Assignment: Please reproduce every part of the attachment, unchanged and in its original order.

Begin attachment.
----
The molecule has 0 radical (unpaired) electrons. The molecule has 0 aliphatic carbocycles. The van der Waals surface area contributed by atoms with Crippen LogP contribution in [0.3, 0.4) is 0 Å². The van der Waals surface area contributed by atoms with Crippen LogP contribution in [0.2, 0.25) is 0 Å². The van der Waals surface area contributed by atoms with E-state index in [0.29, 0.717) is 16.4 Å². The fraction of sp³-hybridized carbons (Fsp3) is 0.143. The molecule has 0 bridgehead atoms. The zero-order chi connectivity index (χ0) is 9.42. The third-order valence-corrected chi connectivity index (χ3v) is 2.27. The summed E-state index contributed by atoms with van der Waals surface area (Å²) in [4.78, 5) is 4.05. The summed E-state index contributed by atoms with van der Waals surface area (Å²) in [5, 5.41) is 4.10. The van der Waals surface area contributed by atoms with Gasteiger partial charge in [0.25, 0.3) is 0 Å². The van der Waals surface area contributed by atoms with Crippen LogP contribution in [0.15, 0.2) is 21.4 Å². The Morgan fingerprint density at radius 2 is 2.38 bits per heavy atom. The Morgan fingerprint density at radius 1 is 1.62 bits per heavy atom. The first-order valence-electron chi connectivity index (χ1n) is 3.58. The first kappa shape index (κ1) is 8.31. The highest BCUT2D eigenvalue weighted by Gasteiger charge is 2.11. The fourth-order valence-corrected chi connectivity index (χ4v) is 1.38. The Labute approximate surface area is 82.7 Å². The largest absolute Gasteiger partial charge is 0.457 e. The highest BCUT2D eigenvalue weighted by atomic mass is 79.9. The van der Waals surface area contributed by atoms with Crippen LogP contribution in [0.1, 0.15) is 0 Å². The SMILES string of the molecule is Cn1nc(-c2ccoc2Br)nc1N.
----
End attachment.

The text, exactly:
The molecule has 0 radical (unpaired) electrons. The molecule has 0 aliphatic carbocycles. The van der Waals surface area contributed by atoms with Crippen LogP contribution in [0.3, 0.4) is 0 Å². The van der Waals surface area contributed by atoms with Crippen LogP contribution in [0.2, 0.25) is 0 Å². The van der Waals surface area contributed by atoms with E-state index in [0.29, 0.717) is 16.4 Å². The fraction of sp³-hybridized carbons (Fsp3) is 0.143. The molecule has 0 bridgehead atoms. The zero-order chi connectivity index (χ0) is 9.42. The third-order valence-corrected chi connectivity index (χ3v) is 2.27. The summed E-state index contributed by atoms with van der Waals surface area (Å²) in [4.78, 5) is 4.05. The summed E-state index contributed by atoms with van der Waals surface area (Å²) in [5, 5.41) is 4.10. The van der Waals surface area contributed by atoms with Gasteiger partial charge in [0.25, 0.3) is 0 Å². The van der Waals surface area contributed by atoms with Crippen LogP contribution in [0.15, 0.2) is 21.4 Å². The Morgan fingerprint density at radius 2 is 2.38 bits per heavy atom. The Morgan fingerprint density at radius 1 is 1.62 bits per heavy atom. The first-order valence-electron chi connectivity index (χ1n) is 3.58. The first kappa shape index (κ1) is 8.31. The highest BCUT2D eigenvalue weighted by Gasteiger charge is 2.11. The fourth-order valence-corrected chi connectivity index (χ4v) is 1.38. The Labute approximate surface area is 82.7 Å². The largest absolute Gasteiger partial charge is 0.457 e. The highest BCUT2D eigenvalue weighted by atomic mass is 79.9. The van der Waals surface area contributed by atoms with Crippen LogP contribution in [0.1, 0.15) is 0 Å². The SMILES string of the molecule is Cn1nc(-c2ccoc2Br)nc1N.